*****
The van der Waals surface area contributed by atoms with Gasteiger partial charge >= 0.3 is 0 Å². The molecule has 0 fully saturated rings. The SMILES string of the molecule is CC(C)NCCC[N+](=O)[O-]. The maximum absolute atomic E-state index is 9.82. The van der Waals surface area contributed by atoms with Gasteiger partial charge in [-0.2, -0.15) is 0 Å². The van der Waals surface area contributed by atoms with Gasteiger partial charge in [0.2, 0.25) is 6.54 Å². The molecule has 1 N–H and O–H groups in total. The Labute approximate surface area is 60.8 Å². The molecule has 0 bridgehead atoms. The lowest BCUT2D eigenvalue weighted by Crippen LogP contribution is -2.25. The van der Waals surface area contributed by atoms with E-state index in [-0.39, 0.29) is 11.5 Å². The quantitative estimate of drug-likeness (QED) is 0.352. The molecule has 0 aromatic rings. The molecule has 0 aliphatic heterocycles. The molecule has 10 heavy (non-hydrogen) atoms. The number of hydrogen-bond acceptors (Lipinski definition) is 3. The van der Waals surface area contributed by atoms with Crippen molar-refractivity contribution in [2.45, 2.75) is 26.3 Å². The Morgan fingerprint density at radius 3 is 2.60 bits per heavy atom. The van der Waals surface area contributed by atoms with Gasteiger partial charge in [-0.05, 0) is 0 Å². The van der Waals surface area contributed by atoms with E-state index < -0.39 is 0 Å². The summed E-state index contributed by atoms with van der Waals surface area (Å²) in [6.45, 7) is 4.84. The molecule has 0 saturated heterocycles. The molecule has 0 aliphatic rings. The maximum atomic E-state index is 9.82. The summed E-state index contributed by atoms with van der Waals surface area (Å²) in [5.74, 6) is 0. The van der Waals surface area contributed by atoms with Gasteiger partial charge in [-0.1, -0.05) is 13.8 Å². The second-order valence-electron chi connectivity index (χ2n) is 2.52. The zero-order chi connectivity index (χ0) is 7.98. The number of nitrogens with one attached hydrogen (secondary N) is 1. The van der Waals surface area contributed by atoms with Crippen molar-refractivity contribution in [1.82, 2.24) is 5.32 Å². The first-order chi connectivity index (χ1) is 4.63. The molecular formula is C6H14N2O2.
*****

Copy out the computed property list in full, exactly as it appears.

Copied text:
The van der Waals surface area contributed by atoms with Gasteiger partial charge >= 0.3 is 0 Å². The molecule has 0 fully saturated rings. The SMILES string of the molecule is CC(C)NCCC[N+](=O)[O-]. The maximum absolute atomic E-state index is 9.82. The van der Waals surface area contributed by atoms with Gasteiger partial charge in [-0.2, -0.15) is 0 Å². The van der Waals surface area contributed by atoms with Gasteiger partial charge in [0.2, 0.25) is 6.54 Å². The molecule has 1 N–H and O–H groups in total. The Labute approximate surface area is 60.8 Å². The molecule has 0 bridgehead atoms. The lowest BCUT2D eigenvalue weighted by Crippen LogP contribution is -2.25. The van der Waals surface area contributed by atoms with E-state index in [-0.39, 0.29) is 11.5 Å². The quantitative estimate of drug-likeness (QED) is 0.352. The molecule has 0 aromatic rings. The molecule has 0 aliphatic heterocycles. The molecule has 10 heavy (non-hydrogen) atoms. The number of hydrogen-bond acceptors (Lipinski definition) is 3. The van der Waals surface area contributed by atoms with Crippen molar-refractivity contribution in [2.45, 2.75) is 26.3 Å². The Morgan fingerprint density at radius 3 is 2.60 bits per heavy atom. The van der Waals surface area contributed by atoms with Gasteiger partial charge in [-0.05, 0) is 0 Å². The van der Waals surface area contributed by atoms with E-state index < -0.39 is 0 Å². The summed E-state index contributed by atoms with van der Waals surface area (Å²) in [6.45, 7) is 4.84. The molecule has 0 saturated heterocycles. The molecule has 0 aliphatic rings. The maximum atomic E-state index is 9.82. The summed E-state index contributed by atoms with van der Waals surface area (Å²) in [5.74, 6) is 0. The van der Waals surface area contributed by atoms with Gasteiger partial charge in [-0.1, -0.05) is 13.8 Å². The second-order valence-electron chi connectivity index (χ2n) is 2.52. The zero-order chi connectivity index (χ0) is 7.98. The number of nitrogens with one attached hydrogen (secondary N) is 1. The van der Waals surface area contributed by atoms with Crippen molar-refractivity contribution in [1.82, 2.24) is 5.32 Å². The first-order chi connectivity index (χ1) is 4.63. The molecular formula is C6H14N2O2.